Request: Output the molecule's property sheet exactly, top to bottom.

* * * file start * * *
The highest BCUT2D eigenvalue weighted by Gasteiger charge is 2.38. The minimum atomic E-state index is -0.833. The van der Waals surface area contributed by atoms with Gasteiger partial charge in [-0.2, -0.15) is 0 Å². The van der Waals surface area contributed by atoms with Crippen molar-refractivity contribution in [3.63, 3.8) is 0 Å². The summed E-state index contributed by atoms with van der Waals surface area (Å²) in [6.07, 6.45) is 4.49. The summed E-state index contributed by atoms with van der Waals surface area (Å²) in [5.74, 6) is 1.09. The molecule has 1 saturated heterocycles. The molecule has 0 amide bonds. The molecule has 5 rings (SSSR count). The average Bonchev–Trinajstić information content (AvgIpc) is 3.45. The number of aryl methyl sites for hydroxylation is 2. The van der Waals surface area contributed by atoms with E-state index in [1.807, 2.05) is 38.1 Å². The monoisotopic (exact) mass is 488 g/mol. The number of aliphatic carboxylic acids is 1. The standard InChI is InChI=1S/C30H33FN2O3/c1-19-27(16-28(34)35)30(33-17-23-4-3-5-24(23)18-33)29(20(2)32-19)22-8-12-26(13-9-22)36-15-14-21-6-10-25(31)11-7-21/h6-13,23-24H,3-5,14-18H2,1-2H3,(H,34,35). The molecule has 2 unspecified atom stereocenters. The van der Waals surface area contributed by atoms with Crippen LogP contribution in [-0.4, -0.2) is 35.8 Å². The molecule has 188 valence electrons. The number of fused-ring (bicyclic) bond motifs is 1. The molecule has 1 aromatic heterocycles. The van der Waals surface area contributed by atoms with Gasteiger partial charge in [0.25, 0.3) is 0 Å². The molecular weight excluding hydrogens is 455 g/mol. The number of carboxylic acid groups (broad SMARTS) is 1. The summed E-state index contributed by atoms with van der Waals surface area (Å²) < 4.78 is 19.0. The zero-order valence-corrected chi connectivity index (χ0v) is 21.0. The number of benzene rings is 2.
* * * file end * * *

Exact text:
The highest BCUT2D eigenvalue weighted by Gasteiger charge is 2.38. The minimum atomic E-state index is -0.833. The van der Waals surface area contributed by atoms with Gasteiger partial charge in [-0.2, -0.15) is 0 Å². The van der Waals surface area contributed by atoms with Crippen molar-refractivity contribution in [3.63, 3.8) is 0 Å². The summed E-state index contributed by atoms with van der Waals surface area (Å²) in [6.07, 6.45) is 4.49. The summed E-state index contributed by atoms with van der Waals surface area (Å²) in [5.74, 6) is 1.09. The molecule has 1 saturated heterocycles. The molecule has 0 amide bonds. The molecule has 5 rings (SSSR count). The average Bonchev–Trinajstić information content (AvgIpc) is 3.45. The number of aryl methyl sites for hydroxylation is 2. The van der Waals surface area contributed by atoms with E-state index in [1.807, 2.05) is 38.1 Å². The monoisotopic (exact) mass is 488 g/mol. The number of aliphatic carboxylic acids is 1. The standard InChI is InChI=1S/C30H33FN2O3/c1-19-27(16-28(34)35)30(33-17-23-4-3-5-24(23)18-33)29(20(2)32-19)22-8-12-26(13-9-22)36-15-14-21-6-10-25(31)11-7-21/h6-13,23-24H,3-5,14-18H2,1-2H3,(H,34,35). The molecule has 2 unspecified atom stereocenters. The van der Waals surface area contributed by atoms with Crippen LogP contribution in [-0.4, -0.2) is 35.8 Å². The molecule has 188 valence electrons. The number of fused-ring (bicyclic) bond motifs is 1. The molecule has 1 aromatic heterocycles. The van der Waals surface area contributed by atoms with Gasteiger partial charge in [0.25, 0.3) is 0 Å². The molecular weight excluding hydrogens is 455 g/mol. The number of carboxylic acid groups (broad SMARTS) is 1. The summed E-state index contributed by atoms with van der Waals surface area (Å²) < 4.78 is 19.0. The zero-order valence-corrected chi connectivity index (χ0v) is 21.0. The number of benzene rings is 2.